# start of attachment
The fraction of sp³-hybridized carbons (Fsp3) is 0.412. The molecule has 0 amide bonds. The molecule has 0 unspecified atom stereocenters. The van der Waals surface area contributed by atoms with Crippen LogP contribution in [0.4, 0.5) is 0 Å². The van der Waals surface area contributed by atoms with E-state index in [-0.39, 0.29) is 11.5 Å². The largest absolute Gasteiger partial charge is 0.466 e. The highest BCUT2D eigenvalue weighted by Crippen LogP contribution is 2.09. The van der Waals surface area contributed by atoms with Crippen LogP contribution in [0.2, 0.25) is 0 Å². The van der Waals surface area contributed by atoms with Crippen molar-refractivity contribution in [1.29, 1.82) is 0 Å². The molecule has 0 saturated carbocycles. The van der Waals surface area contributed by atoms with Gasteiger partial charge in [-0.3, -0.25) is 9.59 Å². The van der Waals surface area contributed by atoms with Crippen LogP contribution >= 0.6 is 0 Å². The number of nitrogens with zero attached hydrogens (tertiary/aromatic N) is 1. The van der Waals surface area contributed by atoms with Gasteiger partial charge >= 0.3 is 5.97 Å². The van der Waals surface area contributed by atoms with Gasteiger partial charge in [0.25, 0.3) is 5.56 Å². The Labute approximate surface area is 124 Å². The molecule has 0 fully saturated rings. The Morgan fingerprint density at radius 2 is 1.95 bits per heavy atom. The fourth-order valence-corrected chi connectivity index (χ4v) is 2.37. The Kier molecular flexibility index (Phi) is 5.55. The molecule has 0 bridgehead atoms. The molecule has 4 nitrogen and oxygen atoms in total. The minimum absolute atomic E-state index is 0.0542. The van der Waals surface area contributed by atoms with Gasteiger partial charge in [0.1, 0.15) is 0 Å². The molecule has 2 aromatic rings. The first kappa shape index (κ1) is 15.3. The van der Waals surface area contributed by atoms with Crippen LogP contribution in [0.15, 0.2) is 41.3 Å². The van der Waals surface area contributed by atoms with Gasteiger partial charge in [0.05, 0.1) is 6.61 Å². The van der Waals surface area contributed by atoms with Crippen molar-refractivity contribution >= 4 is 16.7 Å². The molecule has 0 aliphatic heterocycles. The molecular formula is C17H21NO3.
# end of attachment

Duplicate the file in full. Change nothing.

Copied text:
The fraction of sp³-hybridized carbons (Fsp3) is 0.412. The molecule has 0 amide bonds. The molecule has 0 unspecified atom stereocenters. The van der Waals surface area contributed by atoms with Crippen LogP contribution in [0.4, 0.5) is 0 Å². The van der Waals surface area contributed by atoms with E-state index in [-0.39, 0.29) is 11.5 Å². The largest absolute Gasteiger partial charge is 0.466 e. The highest BCUT2D eigenvalue weighted by Crippen LogP contribution is 2.09. The van der Waals surface area contributed by atoms with Crippen LogP contribution in [0.2, 0.25) is 0 Å². The van der Waals surface area contributed by atoms with Crippen molar-refractivity contribution in [1.29, 1.82) is 0 Å². The molecule has 0 saturated carbocycles. The van der Waals surface area contributed by atoms with Gasteiger partial charge in [-0.3, -0.25) is 9.59 Å². The van der Waals surface area contributed by atoms with Crippen LogP contribution >= 0.6 is 0 Å². The number of nitrogens with zero attached hydrogens (tertiary/aromatic N) is 1. The van der Waals surface area contributed by atoms with Gasteiger partial charge >= 0.3 is 5.97 Å². The van der Waals surface area contributed by atoms with Gasteiger partial charge in [0.25, 0.3) is 5.56 Å². The Labute approximate surface area is 124 Å². The molecule has 0 fully saturated rings. The Morgan fingerprint density at radius 2 is 1.95 bits per heavy atom. The fourth-order valence-corrected chi connectivity index (χ4v) is 2.37. The Kier molecular flexibility index (Phi) is 5.55. The molecule has 0 bridgehead atoms. The molecule has 4 nitrogen and oxygen atoms in total. The minimum absolute atomic E-state index is 0.0542. The van der Waals surface area contributed by atoms with Gasteiger partial charge in [0.1, 0.15) is 0 Å². The molecule has 2 aromatic rings. The first kappa shape index (κ1) is 15.3. The van der Waals surface area contributed by atoms with Crippen LogP contribution in [0.15, 0.2) is 41.3 Å². The van der Waals surface area contributed by atoms with Gasteiger partial charge in [0.05, 0.1) is 6.61 Å². The van der Waals surface area contributed by atoms with Crippen molar-refractivity contribution >= 4 is 16.7 Å². The molecule has 0 aliphatic heterocycles. The molecular formula is C17H21NO3.